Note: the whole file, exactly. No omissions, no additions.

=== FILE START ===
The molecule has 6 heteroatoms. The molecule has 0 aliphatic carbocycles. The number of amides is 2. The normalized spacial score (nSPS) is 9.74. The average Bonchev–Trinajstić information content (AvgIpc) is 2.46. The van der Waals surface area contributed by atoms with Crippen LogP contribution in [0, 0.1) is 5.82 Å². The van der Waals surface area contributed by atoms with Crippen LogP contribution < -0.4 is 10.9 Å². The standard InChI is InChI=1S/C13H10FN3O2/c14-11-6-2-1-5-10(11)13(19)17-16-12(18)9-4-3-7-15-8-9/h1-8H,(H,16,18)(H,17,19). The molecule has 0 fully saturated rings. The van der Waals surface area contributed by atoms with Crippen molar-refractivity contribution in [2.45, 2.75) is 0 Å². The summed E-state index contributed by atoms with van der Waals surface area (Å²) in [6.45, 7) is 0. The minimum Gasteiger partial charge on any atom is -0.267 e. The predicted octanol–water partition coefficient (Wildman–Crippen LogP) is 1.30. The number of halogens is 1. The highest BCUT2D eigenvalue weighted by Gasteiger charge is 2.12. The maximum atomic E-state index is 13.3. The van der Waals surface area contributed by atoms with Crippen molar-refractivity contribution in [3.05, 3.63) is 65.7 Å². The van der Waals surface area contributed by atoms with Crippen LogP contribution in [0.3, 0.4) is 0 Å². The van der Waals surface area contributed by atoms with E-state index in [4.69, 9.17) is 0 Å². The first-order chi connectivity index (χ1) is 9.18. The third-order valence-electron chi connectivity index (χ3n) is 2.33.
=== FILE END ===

The molecule has 6 heteroatoms. The molecule has 0 aliphatic carbocycles. The number of amides is 2. The normalized spacial score (nSPS) is 9.74. The average Bonchev–Trinajstić information content (AvgIpc) is 2.46. The van der Waals surface area contributed by atoms with Crippen LogP contribution in [0, 0.1) is 5.82 Å². The van der Waals surface area contributed by atoms with Crippen LogP contribution < -0.4 is 10.9 Å². The standard InChI is InChI=1S/C13H10FN3O2/c14-11-6-2-1-5-10(11)13(19)17-16-12(18)9-4-3-7-15-8-9/h1-8H,(H,16,18)(H,17,19). The molecule has 0 fully saturated rings. The van der Waals surface area contributed by atoms with Crippen molar-refractivity contribution in [2.45, 2.75) is 0 Å². The summed E-state index contributed by atoms with van der Waals surface area (Å²) in [6.45, 7) is 0. The minimum Gasteiger partial charge on any atom is -0.267 e. The predicted octanol–water partition coefficient (Wildman–Crippen LogP) is 1.30. The number of halogens is 1. The highest BCUT2D eigenvalue weighted by Gasteiger charge is 2.12. The maximum atomic E-state index is 13.3. The van der Waals surface area contributed by atoms with Crippen molar-refractivity contribution in [3.05, 3.63) is 65.7 Å². The van der Waals surface area contributed by atoms with Crippen LogP contribution in [0.3, 0.4) is 0 Å². The van der Waals surface area contributed by atoms with E-state index in [4.69, 9.17) is 0 Å². The first-order chi connectivity index (χ1) is 9.18. The third-order valence-electron chi connectivity index (χ3n) is 2.33.